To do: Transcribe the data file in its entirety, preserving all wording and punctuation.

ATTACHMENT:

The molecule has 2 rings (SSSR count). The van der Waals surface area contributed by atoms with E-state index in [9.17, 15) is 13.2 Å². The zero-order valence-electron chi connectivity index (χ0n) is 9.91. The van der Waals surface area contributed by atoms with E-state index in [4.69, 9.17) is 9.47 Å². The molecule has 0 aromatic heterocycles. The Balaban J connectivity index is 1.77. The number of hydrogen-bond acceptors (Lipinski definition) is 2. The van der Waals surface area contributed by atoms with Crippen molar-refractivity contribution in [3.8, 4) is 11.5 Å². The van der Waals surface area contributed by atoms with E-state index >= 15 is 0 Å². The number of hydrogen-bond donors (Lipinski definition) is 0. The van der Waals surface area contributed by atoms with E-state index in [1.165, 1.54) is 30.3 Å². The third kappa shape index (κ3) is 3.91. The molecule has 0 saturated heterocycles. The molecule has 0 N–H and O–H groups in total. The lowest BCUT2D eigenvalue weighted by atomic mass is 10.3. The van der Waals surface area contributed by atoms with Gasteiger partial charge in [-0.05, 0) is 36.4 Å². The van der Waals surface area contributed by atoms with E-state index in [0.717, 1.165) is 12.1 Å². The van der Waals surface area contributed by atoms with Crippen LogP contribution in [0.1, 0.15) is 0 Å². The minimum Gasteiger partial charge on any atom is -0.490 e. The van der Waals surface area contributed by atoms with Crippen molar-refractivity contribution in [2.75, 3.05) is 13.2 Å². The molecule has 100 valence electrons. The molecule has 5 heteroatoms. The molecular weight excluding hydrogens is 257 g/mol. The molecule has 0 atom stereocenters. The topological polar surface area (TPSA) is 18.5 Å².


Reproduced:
The molecule has 2 rings (SSSR count). The van der Waals surface area contributed by atoms with E-state index in [9.17, 15) is 13.2 Å². The zero-order valence-electron chi connectivity index (χ0n) is 9.91. The van der Waals surface area contributed by atoms with E-state index in [4.69, 9.17) is 9.47 Å². The molecule has 0 aromatic heterocycles. The Balaban J connectivity index is 1.77. The number of hydrogen-bond acceptors (Lipinski definition) is 2. The van der Waals surface area contributed by atoms with Crippen molar-refractivity contribution in [3.8, 4) is 11.5 Å². The van der Waals surface area contributed by atoms with E-state index >= 15 is 0 Å². The number of hydrogen-bond donors (Lipinski definition) is 0. The van der Waals surface area contributed by atoms with E-state index in [1.165, 1.54) is 30.3 Å². The third kappa shape index (κ3) is 3.91. The molecule has 0 saturated heterocycles. The molecule has 0 N–H and O–H groups in total. The lowest BCUT2D eigenvalue weighted by atomic mass is 10.3. The van der Waals surface area contributed by atoms with Gasteiger partial charge in [-0.05, 0) is 36.4 Å². The van der Waals surface area contributed by atoms with E-state index in [0.717, 1.165) is 12.1 Å². The van der Waals surface area contributed by atoms with Crippen LogP contribution in [0.1, 0.15) is 0 Å². The minimum Gasteiger partial charge on any atom is -0.490 e. The van der Waals surface area contributed by atoms with Crippen molar-refractivity contribution in [2.75, 3.05) is 13.2 Å². The molecule has 100 valence electrons. The molecule has 5 heteroatoms. The molecular weight excluding hydrogens is 257 g/mol. The molecule has 0 atom stereocenters. The topological polar surface area (TPSA) is 18.5 Å².